Russian technology, South Korean soil

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Russian technology, South Korean soil

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The launch pad at the Naro Space Center in Goheung County, South Jeolla, will be erected vertically before the rocket is fired. By Choi Jeong-dong

South Korea is preparing to send a satellite into orbit weeks after North Korea claimed it successfully put its own communications device into space.

The South’s scientists are hoping for better results since military analysts say Pyongyang’s recent rocket launch failed to put anything into orbit.

At Naro Space Center in Goheung County, South Jeolla, scientists and officials are working around the clock to launch the satellite by the July deadline.

At the center of all the activity is the launch pad flanked by three giant lightning rods, each 75 meters (246 feet) tall, to prevent the rocket being struck by Mother Nature.

If everything goes to plan, the Korea Space Launch Vehicle-1 (KSLV-1) rocket will rise upward for about 900 meters then make a turn southward and climb for another 300 kilometers before finally putting the Science and Technology Satellite-2 (STSAT-2) into orbit.

When the rocket is launched a special cooling system kicks in to dampen the effect of the heat emitted from the rocket. “The cooling system churns out 900 liters of water per second cooling the blaze,” said Lee Eun-jeong, an official with the center. “The white smoke you see when a rocket takes off is steam.”

The official said the launch pad was based on Russian designs and was tested last month by Russian officials. Until now, a total of 13 launch simulations have been conducted.

If the KSLV-1 successfully lifts off, South Korea will become the ninth country in the world to send a rocket to space from its own soil.

While the first rocket is the result of cooperation between Korea and Russia, later projects are expected to use mainly Korean technology. The first-stage rocket is made entirely with Russian technology. There are about 100 Russian scientists including 20 security officials working at the Naro Space Center.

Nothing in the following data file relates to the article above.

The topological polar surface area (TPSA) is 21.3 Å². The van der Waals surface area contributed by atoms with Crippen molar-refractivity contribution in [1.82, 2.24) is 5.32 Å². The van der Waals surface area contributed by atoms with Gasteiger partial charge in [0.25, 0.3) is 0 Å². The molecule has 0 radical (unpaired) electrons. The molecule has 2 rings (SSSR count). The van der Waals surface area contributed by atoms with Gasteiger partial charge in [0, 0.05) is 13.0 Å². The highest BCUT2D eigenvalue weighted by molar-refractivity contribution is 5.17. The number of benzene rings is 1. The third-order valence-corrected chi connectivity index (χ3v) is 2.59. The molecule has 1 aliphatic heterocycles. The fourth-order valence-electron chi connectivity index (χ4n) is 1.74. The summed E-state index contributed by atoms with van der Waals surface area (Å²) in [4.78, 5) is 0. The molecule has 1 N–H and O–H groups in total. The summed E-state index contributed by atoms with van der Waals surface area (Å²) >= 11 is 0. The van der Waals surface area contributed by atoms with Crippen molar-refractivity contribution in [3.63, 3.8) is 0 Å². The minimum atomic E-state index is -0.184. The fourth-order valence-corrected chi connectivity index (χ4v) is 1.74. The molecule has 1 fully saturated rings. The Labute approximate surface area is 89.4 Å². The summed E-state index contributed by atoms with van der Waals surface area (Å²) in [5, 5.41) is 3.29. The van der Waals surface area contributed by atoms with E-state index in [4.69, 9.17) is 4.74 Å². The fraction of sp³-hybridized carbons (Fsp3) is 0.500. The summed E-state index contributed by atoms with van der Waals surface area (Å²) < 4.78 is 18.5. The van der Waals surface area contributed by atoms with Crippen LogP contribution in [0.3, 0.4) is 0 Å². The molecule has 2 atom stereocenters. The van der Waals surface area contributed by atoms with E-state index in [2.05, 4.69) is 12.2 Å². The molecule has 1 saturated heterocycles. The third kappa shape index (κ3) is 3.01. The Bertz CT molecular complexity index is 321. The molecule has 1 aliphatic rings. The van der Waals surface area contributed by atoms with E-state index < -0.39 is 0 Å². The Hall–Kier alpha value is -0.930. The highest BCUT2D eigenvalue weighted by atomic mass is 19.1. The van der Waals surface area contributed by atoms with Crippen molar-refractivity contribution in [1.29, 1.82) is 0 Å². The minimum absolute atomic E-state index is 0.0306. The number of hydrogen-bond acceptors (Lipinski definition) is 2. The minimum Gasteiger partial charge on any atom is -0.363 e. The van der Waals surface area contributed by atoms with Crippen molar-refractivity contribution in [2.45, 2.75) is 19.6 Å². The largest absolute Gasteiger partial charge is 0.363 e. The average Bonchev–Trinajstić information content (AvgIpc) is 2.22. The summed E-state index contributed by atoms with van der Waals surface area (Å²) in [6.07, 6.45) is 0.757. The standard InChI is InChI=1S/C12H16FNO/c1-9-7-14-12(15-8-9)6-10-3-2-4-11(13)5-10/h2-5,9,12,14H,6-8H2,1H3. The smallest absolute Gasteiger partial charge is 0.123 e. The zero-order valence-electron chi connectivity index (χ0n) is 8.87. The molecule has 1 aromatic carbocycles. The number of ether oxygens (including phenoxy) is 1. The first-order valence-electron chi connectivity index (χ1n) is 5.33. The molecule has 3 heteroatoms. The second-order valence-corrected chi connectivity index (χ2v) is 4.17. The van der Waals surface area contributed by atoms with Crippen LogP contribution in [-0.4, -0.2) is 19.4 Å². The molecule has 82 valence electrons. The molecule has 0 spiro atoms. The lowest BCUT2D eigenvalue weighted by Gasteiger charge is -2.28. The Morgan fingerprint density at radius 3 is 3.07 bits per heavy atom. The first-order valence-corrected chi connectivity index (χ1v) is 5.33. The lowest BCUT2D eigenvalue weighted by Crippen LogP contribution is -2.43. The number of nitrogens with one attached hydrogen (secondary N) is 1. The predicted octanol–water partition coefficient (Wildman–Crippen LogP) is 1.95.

As Russia doesn’t allow the transfer of rocket technology, South Korean scientists haven’t been able to participate in the assembly process.

Despite the countless simulations, a successful rocket launch is never guaranteed. Experts say the average success rate stands at only 27.2 percent.

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The rocket KSLV-I is put together in an assembly building. [JoongAng Ilbo]

Out of the eight countries that have launched a rocket with their own technology, only three - Israel, France and Russia (Soviet Union) - have succeeded in their first try. South Korea’s own track record in developing space technology is short. The country launched its first satellite in 1992, from French Guiana. After that, nine more satellites have been launched but all with overseas technology.

The country’s efforts to explore space and acquire the necessary technology have recently stepped up. Last year, South Korea produced its first astronaut when Yi So-yeon became the second Asian woman to have traveled to space.

Yi made history on April 8 when she blasted off from the Baikonur Cosmodrome in Kazakhstan aboard the Soyuz spacecraft, becoming the 475th person to reach orbit.

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By Choi Joon-ho [africanu@joongang.co.kr]
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